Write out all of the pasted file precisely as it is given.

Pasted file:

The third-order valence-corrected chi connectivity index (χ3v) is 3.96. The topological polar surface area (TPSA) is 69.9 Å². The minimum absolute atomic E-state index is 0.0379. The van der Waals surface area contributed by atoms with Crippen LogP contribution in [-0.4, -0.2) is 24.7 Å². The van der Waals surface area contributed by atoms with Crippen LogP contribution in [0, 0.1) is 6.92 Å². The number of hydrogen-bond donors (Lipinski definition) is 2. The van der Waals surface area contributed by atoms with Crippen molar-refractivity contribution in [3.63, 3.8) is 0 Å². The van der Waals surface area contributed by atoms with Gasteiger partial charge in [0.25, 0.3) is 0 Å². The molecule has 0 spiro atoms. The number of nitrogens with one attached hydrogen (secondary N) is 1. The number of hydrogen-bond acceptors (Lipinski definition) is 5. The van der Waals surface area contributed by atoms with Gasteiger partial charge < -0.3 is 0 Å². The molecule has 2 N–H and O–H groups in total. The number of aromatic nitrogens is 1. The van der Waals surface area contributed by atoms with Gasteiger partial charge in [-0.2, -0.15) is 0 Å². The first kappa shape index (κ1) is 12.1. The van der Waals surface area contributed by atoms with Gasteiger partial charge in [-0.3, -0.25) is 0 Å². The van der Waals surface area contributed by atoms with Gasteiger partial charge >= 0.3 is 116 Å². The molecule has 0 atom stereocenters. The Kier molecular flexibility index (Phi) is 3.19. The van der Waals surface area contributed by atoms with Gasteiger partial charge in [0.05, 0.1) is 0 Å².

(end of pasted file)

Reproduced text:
The third-order valence-corrected chi connectivity index (χ3v) is 3.96. The topological polar surface area (TPSA) is 69.9 Å². The minimum absolute atomic E-state index is 0.0379. The van der Waals surface area contributed by atoms with Crippen LogP contribution in [-0.4, -0.2) is 24.7 Å². The van der Waals surface area contributed by atoms with Crippen LogP contribution in [0, 0.1) is 6.92 Å². The number of hydrogen-bond donors (Lipinski definition) is 2. The van der Waals surface area contributed by atoms with Crippen molar-refractivity contribution in [3.63, 3.8) is 0 Å². The van der Waals surface area contributed by atoms with Gasteiger partial charge in [0.25, 0.3) is 0 Å². The molecule has 0 spiro atoms. The number of nitrogens with one attached hydrogen (secondary N) is 1. The number of hydrogen-bond acceptors (Lipinski definition) is 5. The van der Waals surface area contributed by atoms with Gasteiger partial charge < -0.3 is 0 Å². The molecule has 2 N–H and O–H groups in total. The number of aromatic nitrogens is 1. The van der Waals surface area contributed by atoms with Gasteiger partial charge in [-0.2, -0.15) is 0 Å². The first kappa shape index (κ1) is 12.1. The van der Waals surface area contributed by atoms with Gasteiger partial charge in [-0.3, -0.25) is 0 Å². The van der Waals surface area contributed by atoms with Gasteiger partial charge >= 0.3 is 116 Å². The molecule has 0 atom stereocenters. The Kier molecular flexibility index (Phi) is 3.19. The van der Waals surface area contributed by atoms with Gasteiger partial charge in [0.05, 0.1) is 0 Å².